UPDATE: Allegations amended in complaint against pro-referendum group
A School District 833 resident alleges that a citizen group advocating passage of the school referendum broke campaign laws.
Andrea Mayer-Bruestle, of Woodbury, filed a complaint Mondayagainst Committee for VOTE with the Minnesota Office of Administrative Hearings, which handles cases alleging violations of the state’s Fair Campaign Practices and Campaign Finance Acts.
Committee for VOTE is a volunteer, independent group campaigning in support of South Washington County Schools’ three-question referendum on the Nov. 5 ballot. The referendum includes an operating levy renewal, an operating levy increase and a bond measure.
Mayer-Bruestle, a vocal critic of some district administrative and school board decisions who has tangled with Committee for VOTE on social media, claims the committee has failed to disclose financial information and expenses. She also points to other alleged filing problems.
“They’re basically thumbing their nose at the rules,” Mayer-Bruestle said in an interview.
Committee for VOTE has done more than is required on its financial reporting, countered Winnie Williams, who is co-chairing the group for the first time. She acknowledged they may not have followed specific paperwork and committee address requirements but defended how it has documented donations and expenses.
“I don’t have anything to hide in our filings,” Williams said. “We went above and beyond, I think.”
The election is next week, and Mayer-Bruestle requested an expedited probable cause hearing on her complaint. Violating the laws cited in the complaint could be a misdemeanor.
The most significant complaints involve the committee’s reporting of contributions and expenses on a mid-October filing. It was the first report filed of the campaign season and it showed the committee had $2,200 cash on hand but did not list contributions, and it listed expenses totaling more than $3,200.
Williams said the committee had money left over from previous levy campaigns and did not list contributions because nobody gave over $100 during the period covered by the filing. (The state requires any donations over $100 to be listed.) Williams said there were more expenses listed than available funds because the committee voluntarily included purchases it had charged but had not yet paid. That was an attempt to be more transparent than what is required, she said.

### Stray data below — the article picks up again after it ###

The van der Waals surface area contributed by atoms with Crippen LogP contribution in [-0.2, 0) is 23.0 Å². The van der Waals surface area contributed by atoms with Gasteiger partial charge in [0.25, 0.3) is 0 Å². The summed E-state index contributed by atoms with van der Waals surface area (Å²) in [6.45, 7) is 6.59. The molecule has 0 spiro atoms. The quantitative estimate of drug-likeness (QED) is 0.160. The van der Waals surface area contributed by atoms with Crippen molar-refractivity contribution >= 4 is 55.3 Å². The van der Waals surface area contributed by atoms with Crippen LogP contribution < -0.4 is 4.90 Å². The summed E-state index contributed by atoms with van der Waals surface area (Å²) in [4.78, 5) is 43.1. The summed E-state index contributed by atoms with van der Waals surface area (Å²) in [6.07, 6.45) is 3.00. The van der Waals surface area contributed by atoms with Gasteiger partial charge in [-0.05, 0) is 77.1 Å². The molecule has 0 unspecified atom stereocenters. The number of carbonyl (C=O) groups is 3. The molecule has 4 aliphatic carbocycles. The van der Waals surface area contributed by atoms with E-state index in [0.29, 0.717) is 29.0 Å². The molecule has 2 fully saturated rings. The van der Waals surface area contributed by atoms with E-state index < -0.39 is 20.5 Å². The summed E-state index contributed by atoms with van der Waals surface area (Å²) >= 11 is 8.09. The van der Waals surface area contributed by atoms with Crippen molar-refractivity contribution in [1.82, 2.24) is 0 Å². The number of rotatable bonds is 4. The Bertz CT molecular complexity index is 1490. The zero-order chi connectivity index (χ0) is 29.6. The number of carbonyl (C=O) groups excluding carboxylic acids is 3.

Mayer-Bruestle questioned whether the committee provided all of the required financial information on the filing.
Williams does not handle campaign filings; that is done by committee treasurer Mary Scholz.
Mayer-Bruestle alleged other violations in her complaint.
For instance, the committee’s mid-October filing does not specify the ballot question it is working on.
“I think that it’s pretty obvious,” Williams said, “but I grant you somebody should have filled in that line.”
The committee’s latest filing does list the ballot question.
Mayer-Bruestle also made claims about the committee’s address. The committee is using the Woodbury law office of Carter Bergen as its mailing address, with Bergen’s permission, but Mayer-Bruestle said there was no signage identifying the office as the committee’s headquarters, nor is use of the office reflected on the campaign filings. If the committee is using space at no expense, that should be considered an in-kind campaign donation, she claimed.
Williams said the committee has only held two meetings at Bergen’s office and otherwise uses it as a mailing address.
“It was not an attempt to deceive,” Williams said. Initial campaign materials did not list the full address with suite number, but subsequent materials did, Williams said.
Mayer-Bruestle said the committee still hasn’t met address requirements.
The committee actively worked to help pass District 833 school levies in 2006 and 2007 and then with new leadership — Williams and fellow Woodbury resident John Norris —started up again to advocate for this fall’s levy vote.
Mayer-Bruestle’s complaint alleges that the committee did not file annual financial reports in the years between the school levies, which is required of campaigns even in years when there is no election. Williams said she has asked people who worked on previous campaigns to look for those filings.
The initial complaint Mayer-Bruestle filed also alleged the committee failed to submit a campaign report on time and didn't properly account for advertising expenses. However, Mayer-Bruestleon Tuesday requested that the administrative law judge reviewing the case withdraw those claims because the committee did submit the report on time and documented the advertising expenses.
Williams said she has talked to people involved in past pro-school levy campaigns and they don’t recall a similar level of scrutiny paid to their activities.
“I don’t know where it comes from,” Williams said.
Mayer-Bruestle said she is tracking finance filings of all District 833 School Board candidates in addition to the Committee for VOTE.
“It is important that they all follow it,” she said. “I’m not just picking on the committee.”